How to stop doing dumb things with your money

No-frills advice for investors from a very frank financial planner

Advice for investors from the book of Dow

Getty Images; iStock; Photo Illustration by Lauren Cattermole

Selling stock when it’s going down and buying when it’s going up is irrational, writes Carl Richards, a ski fanatic from Park City, Utah, whose new book The Behavior Gap: Simple Ways to Stop Doing Dumb Things With Money is full of ironic advice like, “Don’t just do something, stand there!”

“When the market soars or hits a rough patch,” he writes, “there’s a natural tendency to do something. Fast. Our natural reaction is to sell after bad news (when the market is already down) and buy when news is good (after the market is already up), thus indulging our fear and our greed. It’s an impossible strategy.”

Richards, who is also a certified financial planner, uses the term “behaviour gap” to describe any situation where a person’s behaviour leads to subpar results. For example, if you are lonely, you may feel unsafe, and in an effort to belong, you may buy a new car or some clothes that allow you to blend in. “Meanwhile, you may sacrifice your real financial security in your half-conscious attempts to achieve emotional security.” He tells his clients, “Find out who you are and what you want. Then you can stop wasting your life energy and your money on stuff that doesn’t matter to you.”

Feeling certain that a stock is a great deal? “Overconfidence is a serious problem,” he writes. “If you don’t think it affects you, that’s probably because you’re overconfident. Fortunately, we can do something about it. We can recognize that we’re not as smart as we think we are. The next time you’re about to make an investment decision because you’re certain you’re right, take time to have the ‘overconfidence conversation.’ Find a spouse, friend, or anyone you trust, and walk them through your answers to: what impact will it have if I’m wrong? And, have I been wrong before?”

Speaking of advice, ignore it, writes Richards. “Let’s face it, most of the advice we give and get is useless or worse. People tend to give advice that’s based on their own fears, their own experiences, their own motivations.”

Following a tip you’ve read about is “just dumb.” If you read about it in The Economist, a magazine that sells more than a million copies a week, so did “a whole bunch of people who think they are being clever in exactly the same way at exactly the same time.”

When planning for retirement, don’t get hung up on how much money you’ll need to buy your dream house, he urges. “Just make sure there’s enough in the budget to visit the kids, pay your golf club dues, and maybe see a marriage counsellor when things get bumpy.”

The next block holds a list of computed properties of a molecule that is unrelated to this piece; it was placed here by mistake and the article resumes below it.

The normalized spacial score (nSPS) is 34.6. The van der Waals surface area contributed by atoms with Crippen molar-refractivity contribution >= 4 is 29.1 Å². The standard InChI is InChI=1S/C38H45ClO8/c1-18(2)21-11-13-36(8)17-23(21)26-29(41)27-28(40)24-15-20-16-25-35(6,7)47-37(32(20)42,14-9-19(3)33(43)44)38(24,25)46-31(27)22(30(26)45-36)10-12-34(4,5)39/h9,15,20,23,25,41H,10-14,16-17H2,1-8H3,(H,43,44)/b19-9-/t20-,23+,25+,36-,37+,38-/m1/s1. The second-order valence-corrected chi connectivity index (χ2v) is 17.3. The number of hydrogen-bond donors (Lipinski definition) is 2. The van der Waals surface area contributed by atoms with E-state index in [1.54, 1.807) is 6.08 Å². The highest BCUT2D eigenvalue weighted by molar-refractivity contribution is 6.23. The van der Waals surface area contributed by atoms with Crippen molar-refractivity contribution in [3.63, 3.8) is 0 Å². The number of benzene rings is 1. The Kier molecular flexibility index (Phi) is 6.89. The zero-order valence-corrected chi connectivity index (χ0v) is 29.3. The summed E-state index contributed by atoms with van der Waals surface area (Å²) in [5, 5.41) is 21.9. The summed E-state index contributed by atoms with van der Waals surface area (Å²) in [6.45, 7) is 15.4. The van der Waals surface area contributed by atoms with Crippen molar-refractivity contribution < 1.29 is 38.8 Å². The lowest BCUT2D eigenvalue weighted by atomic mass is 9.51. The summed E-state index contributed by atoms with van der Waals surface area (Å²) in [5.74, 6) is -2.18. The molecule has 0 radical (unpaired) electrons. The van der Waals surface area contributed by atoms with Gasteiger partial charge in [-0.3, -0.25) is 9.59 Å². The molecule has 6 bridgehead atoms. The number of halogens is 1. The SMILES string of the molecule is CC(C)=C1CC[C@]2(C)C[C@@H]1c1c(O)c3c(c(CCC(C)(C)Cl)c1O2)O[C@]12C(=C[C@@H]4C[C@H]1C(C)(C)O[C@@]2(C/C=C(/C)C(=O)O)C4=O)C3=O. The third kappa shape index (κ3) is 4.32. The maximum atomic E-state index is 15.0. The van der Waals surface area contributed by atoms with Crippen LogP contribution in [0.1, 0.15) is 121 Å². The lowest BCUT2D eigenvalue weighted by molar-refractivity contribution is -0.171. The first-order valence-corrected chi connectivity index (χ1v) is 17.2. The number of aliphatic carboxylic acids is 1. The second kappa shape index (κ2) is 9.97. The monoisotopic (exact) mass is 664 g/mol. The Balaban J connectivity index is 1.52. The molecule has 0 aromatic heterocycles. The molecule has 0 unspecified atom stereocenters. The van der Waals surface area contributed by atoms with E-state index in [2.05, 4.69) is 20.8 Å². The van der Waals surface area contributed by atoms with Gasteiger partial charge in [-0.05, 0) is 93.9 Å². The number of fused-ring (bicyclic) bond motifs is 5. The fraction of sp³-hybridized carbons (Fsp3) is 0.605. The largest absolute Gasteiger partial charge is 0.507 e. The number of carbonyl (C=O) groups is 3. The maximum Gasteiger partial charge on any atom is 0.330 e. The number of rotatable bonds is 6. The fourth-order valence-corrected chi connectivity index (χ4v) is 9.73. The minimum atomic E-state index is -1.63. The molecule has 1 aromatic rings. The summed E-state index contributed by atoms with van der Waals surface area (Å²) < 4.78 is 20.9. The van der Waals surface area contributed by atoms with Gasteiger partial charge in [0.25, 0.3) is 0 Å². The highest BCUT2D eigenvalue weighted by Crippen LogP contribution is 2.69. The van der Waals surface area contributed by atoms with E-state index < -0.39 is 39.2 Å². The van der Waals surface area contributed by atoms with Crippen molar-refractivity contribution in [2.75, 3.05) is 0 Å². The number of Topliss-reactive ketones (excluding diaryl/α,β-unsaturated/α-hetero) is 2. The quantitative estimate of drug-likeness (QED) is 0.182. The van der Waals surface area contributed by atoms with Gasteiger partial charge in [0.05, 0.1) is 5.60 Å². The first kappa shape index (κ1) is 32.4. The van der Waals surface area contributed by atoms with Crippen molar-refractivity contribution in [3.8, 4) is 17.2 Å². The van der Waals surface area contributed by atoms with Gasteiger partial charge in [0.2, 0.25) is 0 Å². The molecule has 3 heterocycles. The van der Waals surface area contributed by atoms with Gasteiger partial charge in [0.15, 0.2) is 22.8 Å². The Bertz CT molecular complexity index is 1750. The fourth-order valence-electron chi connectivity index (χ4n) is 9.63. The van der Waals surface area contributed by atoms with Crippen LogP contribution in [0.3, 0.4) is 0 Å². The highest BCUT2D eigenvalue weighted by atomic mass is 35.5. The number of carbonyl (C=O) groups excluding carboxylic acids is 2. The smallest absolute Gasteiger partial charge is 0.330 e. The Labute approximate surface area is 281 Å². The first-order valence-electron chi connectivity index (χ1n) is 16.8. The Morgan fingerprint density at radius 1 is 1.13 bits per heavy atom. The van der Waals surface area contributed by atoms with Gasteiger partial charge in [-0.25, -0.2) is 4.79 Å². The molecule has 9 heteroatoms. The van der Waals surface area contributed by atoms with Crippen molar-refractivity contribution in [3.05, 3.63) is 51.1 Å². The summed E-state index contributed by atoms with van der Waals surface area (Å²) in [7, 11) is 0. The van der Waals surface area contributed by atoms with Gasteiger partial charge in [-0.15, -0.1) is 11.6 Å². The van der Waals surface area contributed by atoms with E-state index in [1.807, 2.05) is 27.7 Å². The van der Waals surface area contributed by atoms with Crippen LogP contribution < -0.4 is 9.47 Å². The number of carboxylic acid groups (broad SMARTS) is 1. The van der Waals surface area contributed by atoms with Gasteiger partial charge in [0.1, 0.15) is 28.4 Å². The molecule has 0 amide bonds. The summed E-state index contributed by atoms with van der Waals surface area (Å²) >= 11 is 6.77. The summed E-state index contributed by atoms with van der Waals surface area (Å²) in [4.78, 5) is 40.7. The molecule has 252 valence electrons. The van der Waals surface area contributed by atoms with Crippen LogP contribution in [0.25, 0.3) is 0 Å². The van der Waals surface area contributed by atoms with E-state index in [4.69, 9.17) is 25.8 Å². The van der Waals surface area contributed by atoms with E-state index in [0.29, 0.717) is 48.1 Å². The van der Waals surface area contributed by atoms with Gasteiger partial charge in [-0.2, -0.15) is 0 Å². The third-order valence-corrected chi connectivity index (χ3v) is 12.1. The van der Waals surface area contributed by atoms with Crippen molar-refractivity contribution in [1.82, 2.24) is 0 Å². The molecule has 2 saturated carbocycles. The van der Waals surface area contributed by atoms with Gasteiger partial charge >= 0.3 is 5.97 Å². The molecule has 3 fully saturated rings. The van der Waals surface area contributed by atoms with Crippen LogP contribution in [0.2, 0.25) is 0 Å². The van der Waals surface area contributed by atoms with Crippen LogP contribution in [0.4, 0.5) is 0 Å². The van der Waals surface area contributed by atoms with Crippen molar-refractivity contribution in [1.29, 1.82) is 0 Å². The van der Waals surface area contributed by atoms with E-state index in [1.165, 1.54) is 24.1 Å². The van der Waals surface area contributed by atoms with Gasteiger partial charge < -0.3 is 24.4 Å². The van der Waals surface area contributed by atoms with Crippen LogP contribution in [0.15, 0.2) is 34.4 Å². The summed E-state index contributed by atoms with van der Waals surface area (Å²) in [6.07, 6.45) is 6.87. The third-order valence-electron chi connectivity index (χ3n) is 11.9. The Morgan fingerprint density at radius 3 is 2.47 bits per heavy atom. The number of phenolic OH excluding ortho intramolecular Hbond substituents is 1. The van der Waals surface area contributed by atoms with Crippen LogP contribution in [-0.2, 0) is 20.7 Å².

If you’re routinely buying or selling at the wrong time, Richards suggests one alternative is to swear off the stock market forever. “I’m not kidding. Whatever the experts may claim, steering clear of stocks isn’t stupid.”

Or if you’re constantly worrying and fiddling with stocks, try going on an information fast. “We can check the performance of our stock portfolio in the middle of the night, on vacation, at our daughter’s wedding. The trouble is it often makes us feel worse—and eventually we act on our fears.”

Richards, the founder of Prasada Capital Management, confesses that he doesn’t know when it is a good or bad time to buy, and this frustrates friends and family. “It’s bad enough that I don’t know where the market is going. People are still more confused when they find out I don’t even care. Believe it or not, the ability to build and protect wealth is often inversely related to knowing what’s going on in the market. I tell my clients: it’s a terrible idea to try to predict the market’s movements. Worse, it makes people anxious—and anxious people screw up.”

Focus on personal goals, he writes. If your financial goal is to send the kids to college, “tracking the performance of the Dow this week is not going to help you reach that goal.”

He tells the story of an older woman, worried how events in Lebanon might affect her portfolio. “I told her two things. ‘First, Lebanon isn’t going to play a major role in what happens to you. Second, there is not a thing you can do to influence events in Lebanon.’ Then I asked her, ‘Given those two facts, why are we talking about Lebanon?’ ”




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How to stop doing dumb things with your money

  1. Maybe another tip would be to not be so trusting of people who are not immediately forthright with information.  If they take too long to answer a simple question, move on.  That would apply to anyone looking for a job at home or regarding their finances.

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